A bushing composed of a non-ferrous material is referred to as a non-ferrous half bush. A bushing, sometimes referred to as a simple bearing or a sleeve bearing, is a cylindrical element used to support and lessen friction between two moving parts.
The word "non-ferrous" designates a substance devoid of iron. Due to their advantageous features, such as good wear resistance, low friction, and corrosion resistance, non-ferrous metals and alloys, such as bronze, brass, copper, aluminium, and different alloys, are frequently used in the production of bushings.
A bushing that has been split into two halves along its length is referred to as a "half bush" in most cases. Because of its design, the bushing may be replaced and installed more quickly without having to take the entire machine or assembly apart. To provide support and lessen friction between the rotating shaft and the surrounding structure, the split halves can be fastened together around a shaft or inside of a housing.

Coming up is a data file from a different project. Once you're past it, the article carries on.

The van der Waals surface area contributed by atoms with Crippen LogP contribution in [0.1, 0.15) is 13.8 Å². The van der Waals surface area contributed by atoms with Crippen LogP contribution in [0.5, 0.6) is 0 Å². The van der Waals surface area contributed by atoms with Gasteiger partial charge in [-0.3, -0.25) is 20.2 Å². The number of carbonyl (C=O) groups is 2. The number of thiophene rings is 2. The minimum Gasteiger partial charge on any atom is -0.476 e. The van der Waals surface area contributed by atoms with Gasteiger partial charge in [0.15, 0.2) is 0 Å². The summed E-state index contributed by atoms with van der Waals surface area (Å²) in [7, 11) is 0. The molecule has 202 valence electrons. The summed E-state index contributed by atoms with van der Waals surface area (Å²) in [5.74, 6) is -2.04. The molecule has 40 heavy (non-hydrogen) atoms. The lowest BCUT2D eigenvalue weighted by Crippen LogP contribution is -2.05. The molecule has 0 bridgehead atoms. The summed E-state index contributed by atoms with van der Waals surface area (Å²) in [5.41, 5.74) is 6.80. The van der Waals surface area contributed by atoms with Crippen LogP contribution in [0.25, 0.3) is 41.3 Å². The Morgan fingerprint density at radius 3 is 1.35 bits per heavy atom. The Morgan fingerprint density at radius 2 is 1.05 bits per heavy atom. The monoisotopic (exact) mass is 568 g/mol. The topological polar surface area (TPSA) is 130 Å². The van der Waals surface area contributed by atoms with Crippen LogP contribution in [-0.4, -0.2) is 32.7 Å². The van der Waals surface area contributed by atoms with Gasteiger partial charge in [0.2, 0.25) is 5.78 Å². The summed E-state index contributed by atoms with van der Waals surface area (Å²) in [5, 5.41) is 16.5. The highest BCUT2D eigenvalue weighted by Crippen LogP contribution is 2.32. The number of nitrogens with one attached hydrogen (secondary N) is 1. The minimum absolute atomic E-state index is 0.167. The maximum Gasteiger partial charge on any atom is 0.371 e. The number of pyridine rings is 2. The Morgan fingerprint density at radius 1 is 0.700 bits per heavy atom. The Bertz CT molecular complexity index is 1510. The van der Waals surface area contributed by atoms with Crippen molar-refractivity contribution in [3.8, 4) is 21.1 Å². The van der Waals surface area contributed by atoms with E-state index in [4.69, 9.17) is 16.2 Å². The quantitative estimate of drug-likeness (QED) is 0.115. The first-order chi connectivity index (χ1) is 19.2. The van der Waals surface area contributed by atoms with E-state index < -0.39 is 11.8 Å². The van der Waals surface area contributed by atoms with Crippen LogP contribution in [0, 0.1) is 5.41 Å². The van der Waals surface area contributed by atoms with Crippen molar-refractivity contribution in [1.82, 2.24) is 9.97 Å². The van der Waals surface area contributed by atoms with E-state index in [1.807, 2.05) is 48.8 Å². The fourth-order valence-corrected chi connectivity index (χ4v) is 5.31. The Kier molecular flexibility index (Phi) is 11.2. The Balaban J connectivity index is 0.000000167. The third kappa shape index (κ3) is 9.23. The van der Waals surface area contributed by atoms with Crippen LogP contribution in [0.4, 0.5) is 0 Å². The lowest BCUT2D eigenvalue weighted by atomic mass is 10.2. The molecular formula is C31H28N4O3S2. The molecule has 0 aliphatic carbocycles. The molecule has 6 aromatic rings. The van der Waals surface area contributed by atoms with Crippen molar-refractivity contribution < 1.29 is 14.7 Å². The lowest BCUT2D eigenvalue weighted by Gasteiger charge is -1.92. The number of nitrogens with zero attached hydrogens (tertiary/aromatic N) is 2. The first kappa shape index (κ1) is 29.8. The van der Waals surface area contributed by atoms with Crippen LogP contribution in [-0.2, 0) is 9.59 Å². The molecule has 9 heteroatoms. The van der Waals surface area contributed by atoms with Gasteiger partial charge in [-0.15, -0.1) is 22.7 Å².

The automotive, industrial machinery, marine, aerospace, and other industries all use non-ferrous half bushes. They are employed in rotating shafts, hinges, pivots, and other devices that need to work smoothly and dependably. The precise non-ferrous material chosen for a half bush is determined by elements including load capacity, operating conditions, lubricant compatibility, and economic considerations.